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Overmedication Of The Elderly Is A National Disgrace

Read article on Huffington Post site (link opens in a new tab):

Carole Herman
Founder and President of The Foundation Aiding The Elderly

In 1982, I formed the Foundation Aiding The Elderly (FATE) after my beloved aunt was overmedicated by her family physician and subsequently fell, broke her hip and ended up in a nursing home for rehabilitation.

My aunt entered this nursing home for rehabilitation; however, she never received the therapy she needed and never got out of that nursing home because of the “chemical restraints” — the antipsychotic drug Haldol — that were administered to her. The adverse side effects Haldol caused her to stop talking and swallowing; made her unable to do rehab; and ultimately made her bed-ridden, which caused her to develop a bed sore that eventually killed her. My family didn’t know she was getting the Haldol or that she had developed a stage 4 bed sore that caused her death. We didn’t know what to look for, what questions to ask or who to turn to for help until it was too late.

That was almost 30 years ago when nursing homes and medications were not on anyone’s radar. Doctors were not being questioned about the medications, nor were they discussing the side effects of the medications. In addition, the older generation would never question a doctor, and still thought that doctors could do no wrong. And very little to no attention was being paid to nursing home care by the media or anyone else.

Over the years, I have worked very hard getting the word out about this national disgrace. Our most vulnerable citizens in long-term care facilities do not have a voice and FATE has been able to fill that void by speaking loud and clear for them and their families about abuses in long-term care facilities and, in particular, the overmedication of the patients in those places.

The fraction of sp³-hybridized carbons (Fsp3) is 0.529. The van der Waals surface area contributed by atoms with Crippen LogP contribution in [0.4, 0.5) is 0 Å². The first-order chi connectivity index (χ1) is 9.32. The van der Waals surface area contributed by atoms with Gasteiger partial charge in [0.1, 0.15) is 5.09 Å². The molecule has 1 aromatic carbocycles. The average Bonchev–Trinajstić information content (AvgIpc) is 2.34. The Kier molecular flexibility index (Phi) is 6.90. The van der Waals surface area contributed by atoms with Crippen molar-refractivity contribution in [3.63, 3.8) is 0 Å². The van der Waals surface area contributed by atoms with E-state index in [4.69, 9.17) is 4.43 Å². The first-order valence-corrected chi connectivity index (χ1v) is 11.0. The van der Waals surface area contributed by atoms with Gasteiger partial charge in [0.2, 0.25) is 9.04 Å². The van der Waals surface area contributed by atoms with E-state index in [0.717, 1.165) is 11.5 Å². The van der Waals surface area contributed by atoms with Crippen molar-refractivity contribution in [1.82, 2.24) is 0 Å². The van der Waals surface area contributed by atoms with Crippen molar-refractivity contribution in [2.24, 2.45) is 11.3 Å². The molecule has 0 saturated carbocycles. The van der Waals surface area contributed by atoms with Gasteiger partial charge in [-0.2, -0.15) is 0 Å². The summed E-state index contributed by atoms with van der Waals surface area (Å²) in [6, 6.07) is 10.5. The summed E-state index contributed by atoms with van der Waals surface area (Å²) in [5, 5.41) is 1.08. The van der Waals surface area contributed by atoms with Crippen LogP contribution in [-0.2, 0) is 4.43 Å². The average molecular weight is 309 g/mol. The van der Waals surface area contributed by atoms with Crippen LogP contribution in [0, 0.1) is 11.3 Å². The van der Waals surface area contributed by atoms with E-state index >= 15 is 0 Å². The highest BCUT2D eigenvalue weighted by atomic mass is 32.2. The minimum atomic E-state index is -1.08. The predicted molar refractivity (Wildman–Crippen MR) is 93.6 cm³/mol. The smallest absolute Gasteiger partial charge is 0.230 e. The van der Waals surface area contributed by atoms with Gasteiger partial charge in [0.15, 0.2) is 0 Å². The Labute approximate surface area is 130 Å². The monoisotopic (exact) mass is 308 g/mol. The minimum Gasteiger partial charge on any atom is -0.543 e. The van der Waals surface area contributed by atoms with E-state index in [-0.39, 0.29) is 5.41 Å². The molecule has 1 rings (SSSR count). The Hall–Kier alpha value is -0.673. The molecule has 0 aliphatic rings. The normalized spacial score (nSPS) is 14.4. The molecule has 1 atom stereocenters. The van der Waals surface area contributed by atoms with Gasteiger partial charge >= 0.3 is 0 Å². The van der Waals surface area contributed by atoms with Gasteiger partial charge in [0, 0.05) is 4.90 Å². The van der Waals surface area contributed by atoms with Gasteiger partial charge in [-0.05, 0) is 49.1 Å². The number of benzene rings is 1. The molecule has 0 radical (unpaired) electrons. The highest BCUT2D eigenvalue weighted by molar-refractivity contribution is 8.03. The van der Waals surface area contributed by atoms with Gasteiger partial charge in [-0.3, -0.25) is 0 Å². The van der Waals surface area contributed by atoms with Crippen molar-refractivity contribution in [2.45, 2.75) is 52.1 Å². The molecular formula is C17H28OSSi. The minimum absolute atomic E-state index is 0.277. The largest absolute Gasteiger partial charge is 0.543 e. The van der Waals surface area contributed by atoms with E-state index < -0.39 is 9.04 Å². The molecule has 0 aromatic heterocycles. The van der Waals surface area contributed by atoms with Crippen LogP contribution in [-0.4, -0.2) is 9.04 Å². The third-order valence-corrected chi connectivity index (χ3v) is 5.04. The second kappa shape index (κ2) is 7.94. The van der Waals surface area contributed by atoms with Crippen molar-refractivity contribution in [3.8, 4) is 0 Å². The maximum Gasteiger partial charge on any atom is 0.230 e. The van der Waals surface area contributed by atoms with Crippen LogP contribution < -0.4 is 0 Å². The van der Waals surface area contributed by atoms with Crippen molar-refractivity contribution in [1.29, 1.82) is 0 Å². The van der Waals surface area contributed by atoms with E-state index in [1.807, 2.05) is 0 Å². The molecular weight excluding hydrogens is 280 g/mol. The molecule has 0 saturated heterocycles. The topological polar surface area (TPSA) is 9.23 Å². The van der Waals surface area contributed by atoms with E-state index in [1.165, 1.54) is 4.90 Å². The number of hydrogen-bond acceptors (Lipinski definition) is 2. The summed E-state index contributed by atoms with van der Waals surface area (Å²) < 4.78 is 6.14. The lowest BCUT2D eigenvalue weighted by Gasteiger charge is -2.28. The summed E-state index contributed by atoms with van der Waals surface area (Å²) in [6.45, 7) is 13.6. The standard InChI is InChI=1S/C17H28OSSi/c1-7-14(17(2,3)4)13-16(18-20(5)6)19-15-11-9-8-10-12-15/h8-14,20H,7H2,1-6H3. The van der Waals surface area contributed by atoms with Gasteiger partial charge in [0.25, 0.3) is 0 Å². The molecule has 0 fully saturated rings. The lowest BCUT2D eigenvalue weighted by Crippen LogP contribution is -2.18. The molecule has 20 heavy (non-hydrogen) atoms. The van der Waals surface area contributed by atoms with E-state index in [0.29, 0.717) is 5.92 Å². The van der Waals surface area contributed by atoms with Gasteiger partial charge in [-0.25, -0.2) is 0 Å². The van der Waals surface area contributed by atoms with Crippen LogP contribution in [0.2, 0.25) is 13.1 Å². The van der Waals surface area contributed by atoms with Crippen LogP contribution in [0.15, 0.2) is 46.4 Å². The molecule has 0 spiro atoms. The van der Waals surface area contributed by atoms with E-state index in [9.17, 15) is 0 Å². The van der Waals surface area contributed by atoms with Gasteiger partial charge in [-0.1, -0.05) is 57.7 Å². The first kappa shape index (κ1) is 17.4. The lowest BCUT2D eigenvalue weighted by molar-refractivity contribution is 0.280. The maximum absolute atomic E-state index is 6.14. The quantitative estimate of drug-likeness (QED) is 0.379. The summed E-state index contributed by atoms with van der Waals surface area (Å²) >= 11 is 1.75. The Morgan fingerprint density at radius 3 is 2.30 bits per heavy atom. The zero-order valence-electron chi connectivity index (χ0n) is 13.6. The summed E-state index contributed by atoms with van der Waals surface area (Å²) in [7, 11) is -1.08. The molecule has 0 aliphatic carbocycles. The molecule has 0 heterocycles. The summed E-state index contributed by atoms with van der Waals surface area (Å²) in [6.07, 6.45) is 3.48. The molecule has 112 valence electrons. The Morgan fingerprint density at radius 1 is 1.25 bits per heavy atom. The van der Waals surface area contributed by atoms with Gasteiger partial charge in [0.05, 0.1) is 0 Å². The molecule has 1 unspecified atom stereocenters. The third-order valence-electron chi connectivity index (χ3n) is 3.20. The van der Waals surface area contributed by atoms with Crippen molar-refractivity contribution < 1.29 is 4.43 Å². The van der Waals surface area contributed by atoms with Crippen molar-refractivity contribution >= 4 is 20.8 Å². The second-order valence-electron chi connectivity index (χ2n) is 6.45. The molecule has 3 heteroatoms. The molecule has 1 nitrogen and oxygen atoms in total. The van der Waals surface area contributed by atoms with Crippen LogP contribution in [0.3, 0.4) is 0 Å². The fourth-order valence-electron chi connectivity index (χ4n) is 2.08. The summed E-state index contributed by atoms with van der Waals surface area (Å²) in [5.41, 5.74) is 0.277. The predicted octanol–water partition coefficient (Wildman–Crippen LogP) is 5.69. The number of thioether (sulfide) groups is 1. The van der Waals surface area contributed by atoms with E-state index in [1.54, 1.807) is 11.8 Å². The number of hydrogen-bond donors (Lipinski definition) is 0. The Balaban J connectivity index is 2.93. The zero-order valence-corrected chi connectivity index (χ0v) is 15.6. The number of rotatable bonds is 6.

Chemical restraints in nursing homes finally became a “quiet” issue about 18 years ago. At that time, the federal government set regulations that antipsychotic medications in nursing homes may not be administered unless agreed to by the patient or the patient’s decision maker in the event that patient was incompetent. It is called “informed consent” and the informed consent can only be obtained by the physician. It must be documented that the consent was in fact obtained by the physician.

My experience since then has been that unless the family knows the rights of the patient and gets educated on what they can do to ensure proper care, the abuses will continue. What makes it even more egregious is that the majority of payments to nursing homes comes from MediCare and MediCaid (MediCal in California) funds. Thus, we as taxpayers are funding elder abuse in the U.S.!

What is also outrageous is that when celebrities die of a drug overdose, people focus on the fact that they “died from an overdose of prescribed medications, not illegal drugs…” as if it is OK because the prescribed drug is legal! FATE began a letter-writing campaign a couple of months ago targeting the CEO’s of the major television networks, publishing companies and newspapers and magazines, asking that they consider not advertising antipsychotic medications because of the horrific adverse side effects of these drugs — especially in the elderly. So far, not one response!

I realize that we are fighting two of the biggest industries in the country — nursing homes and pharmaceutical companies. Not only are these industries huge advertisers, they are also big campaign donors. However, it is time that the problems with prescribed medications and nursing home abuses are brought to the forefront so that the public knows what to watch out for.

With the baby boomers now turning 66, these problems are only going to get worse. It is not a mystery any longer that nursing home patients die each year from poor care, neglect and adverse side effects of antipsychotics drugs. And yet, the beat continues and the drugs are still being prescribed, and usually without consent. The pharmaceutical companies are taking our minds away from us and it’s being allowed because the industry has tons of money to make sure that they are marketed to the public for consumption and the physicians continue to prescribe them.

Physicians should return to reading their PDR, Physician Desk Reference, when prescribing medications instead of listening to the sales pitch of pharmaceutical salespeople. The public should be asking pharmacists about the drug interactions, as they are the ones who studied medications and can explain the adverse side effects and risks of taking these types of
prescribed drugs.

I’m not saying that there is no need for nursing homes or medications. However, there is an epidemic of the use of mind altering drugs that needs to be addressed, as well as the lack of oversight by the government regulators to insure that all of us citizens who may end up in a nursing home someday get the proper care and treatment that we all deserve and that we all are paying for.